The jump in the price of gold and the even huger spike in the prices of gold mining stocks tells us something really important about how the financial markets see the Federal Reserve’s action and rhetoric on Wednesday, March 15.
On Wednesday gold for April delivery climbed 2% in New York after the Fed raised its short-term benchmark interest rate by 25 basis points. On Wednesday the VanEck Vector Gold Miners ETF (GDX) roared ahead 7.69%. The more volatile VanEck Vector Junior Gold Miners ETF (GDXJ) rocketed upwards 11.53%. (I added the VanEck Vector Junior Gold Miners ETF to my new Volatility Portfolio on February 6, 2017.)
On first thought the move upwards in gold is perplexing. Gold, which doesn’t pay a dividend or provide a yield, usually sinks when interest rates rise. Higher interest rates make bonds a tougher competitor for investors’ dollars and fewer investors are, usually, willing to put up with the sacrifice owning gold requires in that situation. On Thursday gold climbed another 2.12%.
But not Wednesday or today.
Why? Think about it this way. What the financial markets have been most afraid of for the last week or more is that the Federal Reserve would signal that it was so deeply worried about inflation that it was going to move more aggressively to raise interest rates. Rate increases would come faster–after all hadn’t Janet Yellen & Co. told the markets that rates would go up in March rather the earlier consensus forecast of June? And there would be more interest rate increases in 2017 than the three the Fed had signaled back in December. In the days before the Fed meeting, it was easy to hear talk on Wall Street of four interest rate increases in 2017.
And what did the financial market’s hear instead? That the Fed was less worried about inflation than Wall Street itself had worried it might be. Fed chair Janet Yellen stressed in her remarks that the Fed was willing to see inflation nudge a little over its 2% target without getting all hot and bothered. 2% was a target not a ceiling, she said. She also repeated the Fed’s recent mantra that increases in interest rates would be gradual and that the Fed was a long, long way from beginning any selling of its portfolio holdings of Treasuries and mortgage-backed securities in order to reduce its $4.5 trillion balance sheet.
In other words,
- no four interest rate increases in 2017,
- no hurried-up rate increase, probably, in June,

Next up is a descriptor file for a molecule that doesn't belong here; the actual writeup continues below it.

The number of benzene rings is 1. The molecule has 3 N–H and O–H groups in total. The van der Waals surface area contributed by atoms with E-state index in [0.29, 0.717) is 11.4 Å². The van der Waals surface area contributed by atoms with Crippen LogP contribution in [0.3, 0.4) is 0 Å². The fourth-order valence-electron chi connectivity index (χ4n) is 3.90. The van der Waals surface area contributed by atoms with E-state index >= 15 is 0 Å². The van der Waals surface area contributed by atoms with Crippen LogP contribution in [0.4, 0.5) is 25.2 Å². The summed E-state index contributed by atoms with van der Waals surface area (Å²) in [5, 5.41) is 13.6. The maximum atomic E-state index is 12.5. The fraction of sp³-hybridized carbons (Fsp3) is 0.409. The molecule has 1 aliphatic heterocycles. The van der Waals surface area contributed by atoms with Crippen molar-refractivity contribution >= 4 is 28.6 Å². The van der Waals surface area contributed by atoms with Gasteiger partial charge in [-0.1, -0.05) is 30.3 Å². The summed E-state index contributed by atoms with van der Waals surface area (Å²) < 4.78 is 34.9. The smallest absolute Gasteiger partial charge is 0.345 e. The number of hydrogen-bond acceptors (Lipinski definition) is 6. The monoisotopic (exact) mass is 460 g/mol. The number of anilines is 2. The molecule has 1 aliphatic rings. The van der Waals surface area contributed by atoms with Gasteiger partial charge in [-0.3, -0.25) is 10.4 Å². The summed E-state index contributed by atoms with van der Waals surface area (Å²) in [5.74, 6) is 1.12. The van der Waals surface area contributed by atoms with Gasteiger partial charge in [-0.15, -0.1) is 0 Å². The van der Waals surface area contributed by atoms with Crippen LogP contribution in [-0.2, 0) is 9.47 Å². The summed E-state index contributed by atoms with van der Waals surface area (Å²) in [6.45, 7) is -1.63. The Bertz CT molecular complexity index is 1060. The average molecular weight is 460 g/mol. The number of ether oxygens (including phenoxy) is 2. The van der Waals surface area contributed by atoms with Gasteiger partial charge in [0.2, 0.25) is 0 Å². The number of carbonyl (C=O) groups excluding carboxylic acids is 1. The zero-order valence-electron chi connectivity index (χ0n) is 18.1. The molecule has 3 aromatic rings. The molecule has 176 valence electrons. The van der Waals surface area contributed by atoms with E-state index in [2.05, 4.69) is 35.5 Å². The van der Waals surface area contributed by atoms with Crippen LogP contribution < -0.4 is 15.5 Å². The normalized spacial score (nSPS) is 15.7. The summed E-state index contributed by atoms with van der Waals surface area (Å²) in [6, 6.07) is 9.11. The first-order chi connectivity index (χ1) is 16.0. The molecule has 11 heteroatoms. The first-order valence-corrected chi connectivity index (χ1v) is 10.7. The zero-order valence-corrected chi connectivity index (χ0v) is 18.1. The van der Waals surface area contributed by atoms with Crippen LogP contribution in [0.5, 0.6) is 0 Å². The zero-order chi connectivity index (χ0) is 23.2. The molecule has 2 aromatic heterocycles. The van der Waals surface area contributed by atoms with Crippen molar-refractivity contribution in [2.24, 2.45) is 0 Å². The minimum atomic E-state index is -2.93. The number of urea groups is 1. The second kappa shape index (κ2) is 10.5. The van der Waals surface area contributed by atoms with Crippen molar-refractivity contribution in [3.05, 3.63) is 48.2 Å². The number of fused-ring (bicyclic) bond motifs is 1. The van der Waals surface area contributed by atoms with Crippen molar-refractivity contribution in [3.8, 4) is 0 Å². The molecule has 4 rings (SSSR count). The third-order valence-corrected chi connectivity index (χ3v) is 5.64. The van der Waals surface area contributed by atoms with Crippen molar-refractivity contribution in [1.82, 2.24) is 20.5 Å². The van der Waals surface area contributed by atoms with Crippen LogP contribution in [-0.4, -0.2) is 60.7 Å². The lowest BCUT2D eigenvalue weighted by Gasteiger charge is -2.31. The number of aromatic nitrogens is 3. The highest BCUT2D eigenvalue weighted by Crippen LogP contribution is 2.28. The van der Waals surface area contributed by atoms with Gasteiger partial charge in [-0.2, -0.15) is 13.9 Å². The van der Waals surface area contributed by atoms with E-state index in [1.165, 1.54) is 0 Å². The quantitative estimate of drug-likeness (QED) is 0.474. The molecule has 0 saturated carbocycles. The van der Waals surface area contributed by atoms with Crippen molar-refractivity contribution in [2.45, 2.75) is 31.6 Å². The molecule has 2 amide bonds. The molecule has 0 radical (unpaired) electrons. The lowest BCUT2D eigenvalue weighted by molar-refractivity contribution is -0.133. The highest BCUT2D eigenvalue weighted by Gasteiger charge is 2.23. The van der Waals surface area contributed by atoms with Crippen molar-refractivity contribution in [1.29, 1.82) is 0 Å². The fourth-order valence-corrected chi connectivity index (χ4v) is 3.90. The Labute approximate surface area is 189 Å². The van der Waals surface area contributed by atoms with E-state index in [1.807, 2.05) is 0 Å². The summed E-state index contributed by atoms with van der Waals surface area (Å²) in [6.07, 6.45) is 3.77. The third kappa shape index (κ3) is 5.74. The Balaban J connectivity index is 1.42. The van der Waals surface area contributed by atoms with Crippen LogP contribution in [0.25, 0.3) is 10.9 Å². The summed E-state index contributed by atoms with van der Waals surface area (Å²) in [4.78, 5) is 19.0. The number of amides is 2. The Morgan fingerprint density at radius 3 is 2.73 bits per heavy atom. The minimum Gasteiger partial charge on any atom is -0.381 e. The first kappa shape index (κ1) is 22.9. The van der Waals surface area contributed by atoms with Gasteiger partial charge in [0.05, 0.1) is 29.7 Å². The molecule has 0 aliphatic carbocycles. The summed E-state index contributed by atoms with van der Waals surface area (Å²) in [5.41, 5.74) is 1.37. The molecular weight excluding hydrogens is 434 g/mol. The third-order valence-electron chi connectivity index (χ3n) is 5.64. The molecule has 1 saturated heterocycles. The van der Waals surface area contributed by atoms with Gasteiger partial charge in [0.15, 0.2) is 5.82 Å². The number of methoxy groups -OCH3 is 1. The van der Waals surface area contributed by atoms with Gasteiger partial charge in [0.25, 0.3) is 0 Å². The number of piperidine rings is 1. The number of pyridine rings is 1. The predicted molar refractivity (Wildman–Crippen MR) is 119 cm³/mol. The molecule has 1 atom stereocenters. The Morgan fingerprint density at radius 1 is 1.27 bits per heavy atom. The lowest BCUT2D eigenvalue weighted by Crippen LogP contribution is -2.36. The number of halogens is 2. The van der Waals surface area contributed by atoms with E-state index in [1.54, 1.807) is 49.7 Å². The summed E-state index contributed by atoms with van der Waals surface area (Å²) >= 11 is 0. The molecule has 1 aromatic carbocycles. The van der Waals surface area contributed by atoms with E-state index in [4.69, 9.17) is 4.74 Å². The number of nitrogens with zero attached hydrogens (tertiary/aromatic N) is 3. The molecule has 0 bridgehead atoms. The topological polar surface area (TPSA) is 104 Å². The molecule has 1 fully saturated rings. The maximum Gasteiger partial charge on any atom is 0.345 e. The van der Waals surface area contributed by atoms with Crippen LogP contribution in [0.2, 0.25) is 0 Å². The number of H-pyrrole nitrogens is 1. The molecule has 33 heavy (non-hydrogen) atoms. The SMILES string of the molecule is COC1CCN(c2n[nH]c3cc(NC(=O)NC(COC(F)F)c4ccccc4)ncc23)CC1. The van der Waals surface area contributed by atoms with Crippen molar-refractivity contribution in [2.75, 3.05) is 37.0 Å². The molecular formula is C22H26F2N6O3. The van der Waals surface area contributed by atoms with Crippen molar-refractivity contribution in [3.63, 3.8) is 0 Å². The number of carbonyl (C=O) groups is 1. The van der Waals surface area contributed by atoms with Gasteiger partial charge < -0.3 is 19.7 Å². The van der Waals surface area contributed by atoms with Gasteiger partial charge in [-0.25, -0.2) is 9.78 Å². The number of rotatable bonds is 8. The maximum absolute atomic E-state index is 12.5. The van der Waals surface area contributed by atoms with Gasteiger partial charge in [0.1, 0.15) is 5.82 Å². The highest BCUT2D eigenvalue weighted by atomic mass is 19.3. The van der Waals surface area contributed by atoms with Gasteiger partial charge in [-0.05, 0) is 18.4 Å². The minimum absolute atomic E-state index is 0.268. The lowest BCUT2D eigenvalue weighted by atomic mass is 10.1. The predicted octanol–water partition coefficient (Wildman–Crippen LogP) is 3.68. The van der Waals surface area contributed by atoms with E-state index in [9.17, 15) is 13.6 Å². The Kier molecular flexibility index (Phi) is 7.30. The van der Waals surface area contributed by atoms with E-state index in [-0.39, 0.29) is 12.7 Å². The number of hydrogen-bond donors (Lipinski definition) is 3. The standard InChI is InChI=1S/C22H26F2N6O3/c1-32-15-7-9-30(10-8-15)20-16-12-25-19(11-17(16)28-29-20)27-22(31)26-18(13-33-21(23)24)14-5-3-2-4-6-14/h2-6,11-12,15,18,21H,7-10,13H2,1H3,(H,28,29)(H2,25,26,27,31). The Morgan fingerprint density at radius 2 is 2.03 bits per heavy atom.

- and no selling from the Fed’s portfolio that would drive up yields.
The winners in that outlook are
- gold, definitely, since the Fed just removed the worry that interest rates were about to move quickly higher and since the Fed just said that there was a good chance that inflation would run hotter than expected, and since the Fed’s actions would put less of a tailwind behind the U.S. dollar
- bonds, to a degree, since a belief that the Fed meant “gradual” when it said “gradual” would take pressure off the price of long-term bonds since long-term yields wouldn’t push up as quickly as expected
- other commodities, such as oil, since a slower pace of interest rate increases would slow the rise of the U.S. dollar and that’s always good for dollar-denominated commodities
- junk bonds and emerging market assets since a slow pace of interest rate increases and a slower pace on any increase in the U.S. dollar would relieve some worry about rising defaults at over-leveraged corporations as debt got more expensive.
How long this post-Wednesday rally in these asset classes runs is extremely uncertain at this point. Good news on the French elections–after initial good news on the Dutch elections–would help the euro against the dollar and put another damper on dollar strength. Turmoil in Washington over the Trump administration’s budget, the debt ceiling, and the expiration of the government’s spending authority at the end of April might increase the demand for safe-haven assets such as gold (and the Japanese yen) and push the U.S. dollar lower.
Those macro events all show up as possibilities in my crystal ball right now–but with a thick layer of occluding mist.